Some statistics conveying the breadth of challenges facing the city of Detroit:

916,952: Detroit’s latest official population, down from a peak of about 1.8 million in 1950s. In a city of 139 square miles, that gives Detroit a population density about half of Chicago’s.

201,000: Residential taxpayers in Wayne County, which is dominated by Detroit, who were tax delinquent in October, out of a total of 857,000.

19,708: Violent crimes recorded by FBI for Detroit in 2007, giving it the highest violent crime rate of any major U.S. city. San Diego and San Antonio, each with 50 percent more people than Detroit, had less than half as many violent crimes.

$18,513: Average sale price of a Detroit home so far in 2008, down from $40,011 in 2007, according to Detroit Board of Realtors. Average sale price in neighboring Oakland County is $153,695.

47.8: Percent of Detroit children in 2007 who lived below poverty line of $21,000 for a family of four. For children nationally, the rate was 18 percent. Detroit’s overall poverty rate of 33.8 percent was highest of any major city.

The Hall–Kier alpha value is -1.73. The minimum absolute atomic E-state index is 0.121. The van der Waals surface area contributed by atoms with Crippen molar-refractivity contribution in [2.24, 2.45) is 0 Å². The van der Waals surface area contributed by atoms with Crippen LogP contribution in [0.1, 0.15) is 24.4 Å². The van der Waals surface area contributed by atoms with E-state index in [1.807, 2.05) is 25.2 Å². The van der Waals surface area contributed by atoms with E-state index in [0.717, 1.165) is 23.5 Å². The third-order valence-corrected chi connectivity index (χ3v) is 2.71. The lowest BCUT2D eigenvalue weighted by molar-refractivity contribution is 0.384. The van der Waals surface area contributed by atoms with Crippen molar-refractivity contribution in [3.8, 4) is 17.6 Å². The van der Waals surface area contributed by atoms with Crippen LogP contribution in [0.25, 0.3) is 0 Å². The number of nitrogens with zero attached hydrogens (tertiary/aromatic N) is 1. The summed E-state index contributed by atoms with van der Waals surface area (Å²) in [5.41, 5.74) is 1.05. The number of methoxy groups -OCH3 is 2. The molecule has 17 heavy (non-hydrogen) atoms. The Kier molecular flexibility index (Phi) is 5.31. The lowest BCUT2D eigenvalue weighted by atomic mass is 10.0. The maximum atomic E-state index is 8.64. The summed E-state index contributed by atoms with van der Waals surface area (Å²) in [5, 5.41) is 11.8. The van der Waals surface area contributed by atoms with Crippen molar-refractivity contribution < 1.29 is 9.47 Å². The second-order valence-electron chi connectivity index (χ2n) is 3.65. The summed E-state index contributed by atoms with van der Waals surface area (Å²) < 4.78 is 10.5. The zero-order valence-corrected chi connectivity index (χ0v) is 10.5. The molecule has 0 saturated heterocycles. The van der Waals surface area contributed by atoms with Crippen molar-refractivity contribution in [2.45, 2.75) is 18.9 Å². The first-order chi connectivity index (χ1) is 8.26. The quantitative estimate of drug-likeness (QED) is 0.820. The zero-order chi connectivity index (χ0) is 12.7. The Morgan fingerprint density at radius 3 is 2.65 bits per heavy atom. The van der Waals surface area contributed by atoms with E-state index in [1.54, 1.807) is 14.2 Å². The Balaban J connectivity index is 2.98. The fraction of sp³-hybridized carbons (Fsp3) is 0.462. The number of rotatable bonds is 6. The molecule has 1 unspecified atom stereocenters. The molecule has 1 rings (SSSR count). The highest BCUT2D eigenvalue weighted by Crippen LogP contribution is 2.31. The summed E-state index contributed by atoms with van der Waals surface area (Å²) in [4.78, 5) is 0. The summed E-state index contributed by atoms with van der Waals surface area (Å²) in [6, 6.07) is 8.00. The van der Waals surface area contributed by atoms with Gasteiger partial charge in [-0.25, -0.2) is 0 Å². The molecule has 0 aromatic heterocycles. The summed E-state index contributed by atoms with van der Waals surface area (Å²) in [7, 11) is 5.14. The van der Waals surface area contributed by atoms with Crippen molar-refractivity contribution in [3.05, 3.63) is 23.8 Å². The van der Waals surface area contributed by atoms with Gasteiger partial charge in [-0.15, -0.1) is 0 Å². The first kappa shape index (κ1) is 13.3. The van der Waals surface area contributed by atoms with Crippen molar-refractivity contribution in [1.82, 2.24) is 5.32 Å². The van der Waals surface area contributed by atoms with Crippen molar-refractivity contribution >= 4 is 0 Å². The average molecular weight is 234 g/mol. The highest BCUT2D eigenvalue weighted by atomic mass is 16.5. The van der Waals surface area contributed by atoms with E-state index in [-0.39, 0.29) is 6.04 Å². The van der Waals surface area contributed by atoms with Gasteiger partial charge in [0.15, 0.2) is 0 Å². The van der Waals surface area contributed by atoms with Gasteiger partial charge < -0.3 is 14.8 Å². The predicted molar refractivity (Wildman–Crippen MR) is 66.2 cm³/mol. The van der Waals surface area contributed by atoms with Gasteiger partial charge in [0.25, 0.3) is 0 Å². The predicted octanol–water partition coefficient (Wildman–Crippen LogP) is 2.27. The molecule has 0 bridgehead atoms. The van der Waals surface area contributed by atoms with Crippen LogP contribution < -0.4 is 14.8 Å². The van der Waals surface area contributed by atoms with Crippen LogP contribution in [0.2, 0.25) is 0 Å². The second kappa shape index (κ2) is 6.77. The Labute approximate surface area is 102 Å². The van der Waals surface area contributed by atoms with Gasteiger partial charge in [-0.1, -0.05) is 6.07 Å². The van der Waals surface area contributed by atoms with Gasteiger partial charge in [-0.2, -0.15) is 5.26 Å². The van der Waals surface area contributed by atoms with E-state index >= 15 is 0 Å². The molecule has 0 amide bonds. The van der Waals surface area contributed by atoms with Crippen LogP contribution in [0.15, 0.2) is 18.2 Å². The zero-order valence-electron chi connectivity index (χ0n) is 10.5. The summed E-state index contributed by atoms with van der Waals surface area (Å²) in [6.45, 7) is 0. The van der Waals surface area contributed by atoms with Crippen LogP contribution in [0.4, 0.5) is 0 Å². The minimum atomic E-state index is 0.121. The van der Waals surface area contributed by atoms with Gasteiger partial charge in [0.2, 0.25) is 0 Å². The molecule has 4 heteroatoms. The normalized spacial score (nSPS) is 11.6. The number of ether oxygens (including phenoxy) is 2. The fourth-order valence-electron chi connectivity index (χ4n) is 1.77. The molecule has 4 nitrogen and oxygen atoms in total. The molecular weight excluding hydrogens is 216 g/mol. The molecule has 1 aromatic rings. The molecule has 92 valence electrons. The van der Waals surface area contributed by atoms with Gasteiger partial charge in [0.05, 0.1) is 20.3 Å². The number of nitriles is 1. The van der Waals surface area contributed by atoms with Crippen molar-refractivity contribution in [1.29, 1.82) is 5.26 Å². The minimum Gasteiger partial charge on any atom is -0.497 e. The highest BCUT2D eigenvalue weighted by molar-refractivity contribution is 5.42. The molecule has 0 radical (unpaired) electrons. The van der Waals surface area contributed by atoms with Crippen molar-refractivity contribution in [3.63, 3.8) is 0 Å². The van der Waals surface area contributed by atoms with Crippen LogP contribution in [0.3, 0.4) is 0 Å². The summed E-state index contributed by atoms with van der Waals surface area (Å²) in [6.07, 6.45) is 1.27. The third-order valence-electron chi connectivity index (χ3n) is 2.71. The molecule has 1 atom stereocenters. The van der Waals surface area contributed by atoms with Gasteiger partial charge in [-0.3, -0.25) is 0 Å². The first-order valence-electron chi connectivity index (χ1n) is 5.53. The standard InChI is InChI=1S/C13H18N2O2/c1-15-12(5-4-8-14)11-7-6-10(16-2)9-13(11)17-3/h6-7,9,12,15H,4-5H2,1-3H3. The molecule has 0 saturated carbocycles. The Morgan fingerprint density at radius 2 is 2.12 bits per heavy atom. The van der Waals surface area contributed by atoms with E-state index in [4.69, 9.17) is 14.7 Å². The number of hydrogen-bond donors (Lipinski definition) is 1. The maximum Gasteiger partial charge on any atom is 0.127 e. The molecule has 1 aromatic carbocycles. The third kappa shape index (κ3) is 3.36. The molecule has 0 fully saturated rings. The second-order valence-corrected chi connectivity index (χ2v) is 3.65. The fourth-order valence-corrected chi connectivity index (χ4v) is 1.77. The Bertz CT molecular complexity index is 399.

21.6: Detroit’s unemployment rate, according to latest Census Bureau figures for 2005-07. Of all U.S. cities with more than 20,000 residents, only Muskegon, Mich., had a higher rate, at 22.1 percent.

15: Candidates competing in a special mayoral election called after Kwame Kilpatrick was jailed for trying to cover up a text-messaging sex scandal.

14: Losses so far for Detroit Lions en route to what could be National Football League’s first 0-16 season.

3: Days each week that Detroit’s two newspapers will offer home delivery, as part of new cost-cutting plan.

By The Associated Press

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